Handbook of Liturgical Practice of the Russian Church Abroad
The work of the reader during the Divine Services (whether a tonsured Reader or a layman blessed to read) is to convey the sacred words of Holy Scripture, as well as the prayers and texts of the Divine Services, in a manner fitting for the comprehension and sanctification of the faithful gathered there for prayer. He must read soberly, without emotiveness or any attempt at ‘interpreting’ the text by altering the intensity, pitch, or pace of his reading at certain words or phases, bearing in mind that he is called not to interpret the text for the faithful, but diligently to deliver it to them such that the Holy Spirit Himself may cause the faithful to be touched by those words they most need to hear, interpreted not by any man’s intellect, but by God’s Will.
The reader should chant the text on a single note, at a steady pace, loudly enough to be clearly audible by all (and thus the size of the temple must be taken into consideration) but not so loud as to be shouting. The text must be read exactly as printed in the service book, without any alterations of phrasing or vocabulary, all proper names pronounced as per the standard forms used throughout the Diocese (e.g. we say ‘Jesus’ with a ‘J’, not ‘Iesus’); when reading in Church Slavonic, special care must be taken to pronounce terms properly in Slavonic pronunciation, not modern Russian (e.g. ‘Господь’ with two long ‘o’ sounds, not the short opening vowel as in contemporary spoken Russian). The pitch of the reader’s voice should not alter greatly throughout the reading, beyond gentle inflections of tone that come naturally with breath: the aim should be to retain the main note throughout the reading — with the exception of a clear inflection to mark the conclusion of the reading (which is essential, so that the Deacon knows the reading is concluded and can announce the next, or issue the appropriate response). The purpose of this single-tone chanting when we read is to remove the possibility of the reader emotionalising or interpreting the text, but to deliver it ‘as it is’ to the faithful.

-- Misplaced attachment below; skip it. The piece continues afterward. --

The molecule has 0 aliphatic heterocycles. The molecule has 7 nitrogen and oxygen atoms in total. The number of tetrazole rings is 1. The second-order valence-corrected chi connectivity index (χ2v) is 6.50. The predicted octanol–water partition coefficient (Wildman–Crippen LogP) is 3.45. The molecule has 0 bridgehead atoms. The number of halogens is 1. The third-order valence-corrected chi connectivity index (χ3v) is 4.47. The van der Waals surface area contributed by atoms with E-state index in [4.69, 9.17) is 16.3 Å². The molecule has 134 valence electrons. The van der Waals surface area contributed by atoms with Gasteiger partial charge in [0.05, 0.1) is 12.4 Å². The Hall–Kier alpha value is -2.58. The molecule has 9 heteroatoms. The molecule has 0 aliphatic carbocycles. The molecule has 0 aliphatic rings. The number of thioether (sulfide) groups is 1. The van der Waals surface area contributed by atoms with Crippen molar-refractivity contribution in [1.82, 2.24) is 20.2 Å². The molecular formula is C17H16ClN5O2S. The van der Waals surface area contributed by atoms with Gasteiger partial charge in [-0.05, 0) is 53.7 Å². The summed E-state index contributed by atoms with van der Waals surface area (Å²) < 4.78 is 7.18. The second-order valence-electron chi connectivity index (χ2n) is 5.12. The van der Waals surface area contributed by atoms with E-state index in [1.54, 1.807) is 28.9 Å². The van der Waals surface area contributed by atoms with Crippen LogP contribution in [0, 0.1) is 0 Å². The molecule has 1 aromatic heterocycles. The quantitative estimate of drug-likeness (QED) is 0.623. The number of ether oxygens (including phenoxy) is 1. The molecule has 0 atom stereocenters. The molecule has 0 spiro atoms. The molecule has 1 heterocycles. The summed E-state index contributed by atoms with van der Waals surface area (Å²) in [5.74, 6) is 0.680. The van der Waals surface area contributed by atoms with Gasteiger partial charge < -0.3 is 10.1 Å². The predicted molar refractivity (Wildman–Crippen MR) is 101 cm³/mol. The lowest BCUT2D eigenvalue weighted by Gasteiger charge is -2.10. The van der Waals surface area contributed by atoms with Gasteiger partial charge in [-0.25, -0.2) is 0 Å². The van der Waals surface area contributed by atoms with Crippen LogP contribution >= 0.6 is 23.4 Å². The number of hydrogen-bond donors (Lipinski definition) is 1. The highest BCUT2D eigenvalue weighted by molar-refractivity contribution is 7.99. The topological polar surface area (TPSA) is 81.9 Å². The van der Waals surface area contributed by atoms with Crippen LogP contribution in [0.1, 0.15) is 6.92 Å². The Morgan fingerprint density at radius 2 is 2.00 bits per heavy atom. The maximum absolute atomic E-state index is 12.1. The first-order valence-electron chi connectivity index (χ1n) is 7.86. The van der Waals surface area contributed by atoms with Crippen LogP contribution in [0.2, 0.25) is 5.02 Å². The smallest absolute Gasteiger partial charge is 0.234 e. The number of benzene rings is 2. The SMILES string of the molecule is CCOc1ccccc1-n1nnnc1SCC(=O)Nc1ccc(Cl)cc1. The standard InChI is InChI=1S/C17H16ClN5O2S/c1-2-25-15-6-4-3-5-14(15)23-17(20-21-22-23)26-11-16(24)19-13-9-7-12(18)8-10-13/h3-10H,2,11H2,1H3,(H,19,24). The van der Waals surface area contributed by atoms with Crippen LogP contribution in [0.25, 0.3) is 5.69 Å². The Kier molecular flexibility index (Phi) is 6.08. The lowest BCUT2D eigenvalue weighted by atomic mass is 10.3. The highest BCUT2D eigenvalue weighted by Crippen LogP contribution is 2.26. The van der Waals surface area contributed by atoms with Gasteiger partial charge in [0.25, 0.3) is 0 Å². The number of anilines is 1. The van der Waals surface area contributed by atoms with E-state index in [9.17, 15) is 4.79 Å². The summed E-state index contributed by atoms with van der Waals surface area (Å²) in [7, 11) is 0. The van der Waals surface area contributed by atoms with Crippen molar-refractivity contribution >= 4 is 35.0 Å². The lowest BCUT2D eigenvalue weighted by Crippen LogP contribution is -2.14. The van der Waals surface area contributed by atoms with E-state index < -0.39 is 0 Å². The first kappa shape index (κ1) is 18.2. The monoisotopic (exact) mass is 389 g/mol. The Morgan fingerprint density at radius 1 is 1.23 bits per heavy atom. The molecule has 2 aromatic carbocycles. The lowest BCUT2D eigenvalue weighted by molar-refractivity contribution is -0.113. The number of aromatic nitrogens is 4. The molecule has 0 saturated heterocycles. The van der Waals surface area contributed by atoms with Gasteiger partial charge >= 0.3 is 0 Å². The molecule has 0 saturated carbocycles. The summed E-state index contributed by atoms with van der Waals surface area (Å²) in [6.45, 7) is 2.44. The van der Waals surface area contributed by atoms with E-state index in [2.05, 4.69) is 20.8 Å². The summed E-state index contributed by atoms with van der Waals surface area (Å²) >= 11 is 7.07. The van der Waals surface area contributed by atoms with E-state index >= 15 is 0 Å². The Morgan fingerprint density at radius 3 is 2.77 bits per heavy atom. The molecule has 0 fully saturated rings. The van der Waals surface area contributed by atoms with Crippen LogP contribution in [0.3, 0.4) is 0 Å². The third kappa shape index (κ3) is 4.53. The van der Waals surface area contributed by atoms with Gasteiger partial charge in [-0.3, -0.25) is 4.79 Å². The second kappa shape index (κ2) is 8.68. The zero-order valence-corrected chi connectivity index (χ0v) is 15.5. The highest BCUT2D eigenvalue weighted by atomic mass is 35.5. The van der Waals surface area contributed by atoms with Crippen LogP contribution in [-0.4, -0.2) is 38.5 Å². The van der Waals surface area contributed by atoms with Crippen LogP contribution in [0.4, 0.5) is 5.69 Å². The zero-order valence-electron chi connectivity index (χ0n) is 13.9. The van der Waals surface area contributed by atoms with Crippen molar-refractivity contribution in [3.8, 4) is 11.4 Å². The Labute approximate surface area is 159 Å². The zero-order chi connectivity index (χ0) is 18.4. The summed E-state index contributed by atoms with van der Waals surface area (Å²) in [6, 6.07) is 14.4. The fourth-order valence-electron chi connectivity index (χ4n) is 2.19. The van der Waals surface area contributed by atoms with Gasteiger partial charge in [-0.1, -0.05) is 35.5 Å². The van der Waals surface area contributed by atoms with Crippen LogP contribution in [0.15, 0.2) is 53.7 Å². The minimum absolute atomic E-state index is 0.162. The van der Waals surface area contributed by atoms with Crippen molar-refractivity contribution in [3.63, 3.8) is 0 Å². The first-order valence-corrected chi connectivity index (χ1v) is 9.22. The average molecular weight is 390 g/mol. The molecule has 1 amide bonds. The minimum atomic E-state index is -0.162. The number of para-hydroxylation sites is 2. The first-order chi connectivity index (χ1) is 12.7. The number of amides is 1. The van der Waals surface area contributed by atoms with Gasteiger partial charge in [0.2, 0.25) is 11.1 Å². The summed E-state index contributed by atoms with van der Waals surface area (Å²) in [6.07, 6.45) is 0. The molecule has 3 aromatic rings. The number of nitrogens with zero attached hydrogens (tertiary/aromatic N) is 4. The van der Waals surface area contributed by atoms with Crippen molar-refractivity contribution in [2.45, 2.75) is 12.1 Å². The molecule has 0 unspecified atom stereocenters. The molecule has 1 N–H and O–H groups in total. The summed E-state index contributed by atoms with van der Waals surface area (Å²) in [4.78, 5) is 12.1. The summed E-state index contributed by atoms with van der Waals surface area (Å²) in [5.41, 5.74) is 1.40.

Throughout the reading, the pace should be brisk but never overly speedy or racing. The pace of reading derives from the Church’s conviction that in the temple we do not intellectually ‘dwell on’ the readings via a slow reflection, but rather have the words delivered into our heart without extended intellectual deliberation: the Divine Services in which they are read are themselves the reflections upon and explanation of the texts’ meaning. This being said, at no time should a reading ever be so fast that words are clipped or improperly pronounced.
The ‘resurrectional style’ of ascending tones: There is a longstanding tradition within the Russian Orthodox Church of some readings being read on an ascending tone, the reader beginning on a low note and, as the reading progresses, increasing the pitch by small steps, so that by its conclusion he is reading in a louder and higher tone. This is sometimes referred to as the ‘resurrectional’ tone, as the ascending pitch is iconic of the ascent from depths to heights, and is most often reserved for the reading of the Holy Apostle and a few other texts. This is an authentic part of our tradition; however, it should never be undertaken until a reader has been trained to do it properly, with a blessing.